Wednesday, September 2, 2015

Show Me a Hero (2015)

Director:Paul Haggis
Writers: David Simon, William F. Zorzi
Cast:      Oscar Issac, Carla Quevedo, Catherine Keener

Mayor Nick Wasicsko (Oscar Issac) took office in 1987 during Yonker's worst crisis. When Federal courts ordered public housing be built in the white, middle class side of town, it divided the city in a bitter battle fueled by fear, racism, murder and politics. It is a HBO miniseries comprising of six episodes of about one hour each and is directed in its entirety by Paul Haggis. It was written by David Simon (The Wire) along with journalist William F. Zorzi and is an adaptation of the book by Lisa Belkin.

The title of the series come from the phrase: 'Show me a Hero and I'll write you a tragedy' by F. Scott Fitzgerald. It is not to say that the character played by Oscar Issac is a heroic one since the actual heroes in the doing good sense are the judge (Bob Balaban) and his consultant, Oscar Newman, for the housing project. The story is told largely through the mayor  character as well as through would be residents of the housing project and their would be neighbors. The mayor character played by Oscar Issac is very much similar to Tony Carcetti from The Wire in terms of their character arc when it comes to growing desperation. Wasicsko, from the right off, is pursuing his own interests but happens to fall on the right side of the issue due to outside compulsions. He gradually sells himself out like Carcetti as he tries to prop up his flailing political career while Carcetti was doing political climbing in 'The Wire' over the course of its latter three seasons. Carcetti is my favorite character from 'The Wire' and so getting something similar from this series as well worked very well for me. Oscar Issac has been in some great projects lately and this one can be added to the list.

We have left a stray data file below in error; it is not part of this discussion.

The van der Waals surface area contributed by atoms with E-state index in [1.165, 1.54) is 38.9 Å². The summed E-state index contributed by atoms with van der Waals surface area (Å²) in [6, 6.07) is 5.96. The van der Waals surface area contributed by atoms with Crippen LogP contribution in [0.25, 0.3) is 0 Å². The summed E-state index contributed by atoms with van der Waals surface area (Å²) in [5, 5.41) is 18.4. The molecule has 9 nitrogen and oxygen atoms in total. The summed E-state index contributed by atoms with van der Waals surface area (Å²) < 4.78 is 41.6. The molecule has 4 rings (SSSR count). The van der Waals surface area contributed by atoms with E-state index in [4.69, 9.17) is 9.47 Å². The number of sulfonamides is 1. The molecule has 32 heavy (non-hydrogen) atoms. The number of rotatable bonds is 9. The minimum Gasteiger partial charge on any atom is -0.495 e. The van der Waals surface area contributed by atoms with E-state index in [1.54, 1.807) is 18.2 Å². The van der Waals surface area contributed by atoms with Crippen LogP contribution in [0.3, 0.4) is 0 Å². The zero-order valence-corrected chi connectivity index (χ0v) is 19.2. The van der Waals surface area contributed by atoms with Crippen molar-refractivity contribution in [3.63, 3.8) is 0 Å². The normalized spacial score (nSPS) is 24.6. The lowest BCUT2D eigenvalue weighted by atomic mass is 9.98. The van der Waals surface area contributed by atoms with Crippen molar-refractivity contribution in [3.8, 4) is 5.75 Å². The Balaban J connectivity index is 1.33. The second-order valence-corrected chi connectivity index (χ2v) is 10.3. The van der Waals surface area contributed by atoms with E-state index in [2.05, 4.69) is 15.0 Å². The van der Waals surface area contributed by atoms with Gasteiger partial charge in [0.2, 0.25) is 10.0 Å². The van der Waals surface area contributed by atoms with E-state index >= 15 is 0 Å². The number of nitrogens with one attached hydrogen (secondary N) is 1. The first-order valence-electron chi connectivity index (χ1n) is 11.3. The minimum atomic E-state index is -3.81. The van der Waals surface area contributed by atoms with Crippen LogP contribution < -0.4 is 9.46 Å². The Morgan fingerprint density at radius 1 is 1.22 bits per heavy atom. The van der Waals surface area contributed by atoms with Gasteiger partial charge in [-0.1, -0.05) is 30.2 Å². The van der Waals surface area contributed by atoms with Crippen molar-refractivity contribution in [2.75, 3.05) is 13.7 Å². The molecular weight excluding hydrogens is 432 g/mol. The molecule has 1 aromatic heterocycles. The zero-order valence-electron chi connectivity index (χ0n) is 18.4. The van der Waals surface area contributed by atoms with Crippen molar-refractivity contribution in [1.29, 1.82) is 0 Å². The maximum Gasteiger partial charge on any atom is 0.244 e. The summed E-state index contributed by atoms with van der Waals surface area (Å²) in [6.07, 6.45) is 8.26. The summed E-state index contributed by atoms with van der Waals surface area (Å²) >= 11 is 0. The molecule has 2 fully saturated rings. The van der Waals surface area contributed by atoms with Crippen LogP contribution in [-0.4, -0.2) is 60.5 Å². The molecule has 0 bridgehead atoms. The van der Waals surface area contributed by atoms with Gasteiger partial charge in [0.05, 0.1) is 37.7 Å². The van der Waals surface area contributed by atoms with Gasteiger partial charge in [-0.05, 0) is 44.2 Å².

Even though it is story from the late 80s, it does have great relevance for USA of today as questions regarding racism is again at the forefront. It can also be viewed in the context of so called 'Multiculturalism' Vs Integration debate and I always favor the latter. Be it when it comes to countries with immigrants or be it Liverpool FC when it comes to integrating foreign players. Multiculturalism is an easy way out taken by politicians and integration, while being a complex task to implement, works better in the long run. 'Show Me a Hero' is done with a 'Take no prisoners' approach with the makers fully confident on the back of critical success of 'The Wire'. So you don't even get cinematic/colorful characters like 'Omar', and overall, it is done in an even more realistic manner compared to 'The Wire', if that is indeed possible. I haven't seen any other works of David Simon (Treme. Corner) and so I can only compare it to Wire. Catherine Keener bravely takes up the role of an old lady from the neighborhood who is against the housing project initially. Paul Haggis jumped at the chance of working with David Simon and told his agent to agree even without asking for the script. He offered to direct all six episodes himself after reading the script and that is a practice that I really like when it comes to TV (True Detective Season 1).    

To sum up, it is another social studies class from David Simon with a layer of drama added to it. If you've seen 'The Wire', I'm sure you won't need any recommendation to watch it and if you haven't seen it, let this series be your 6-hour gateway drug towards watching Wire. I ended up binge-watching the series over two days as my broadband connection reached FUP limit pretty early last month. As for this month, I exhausted the initial limit before top-up on the first day of the month itself, thanks to David Simon and HBO. Even though it could be described as tragic from the point of view of Oscar Issac character, it is really a feel good story.

Rating: 5/5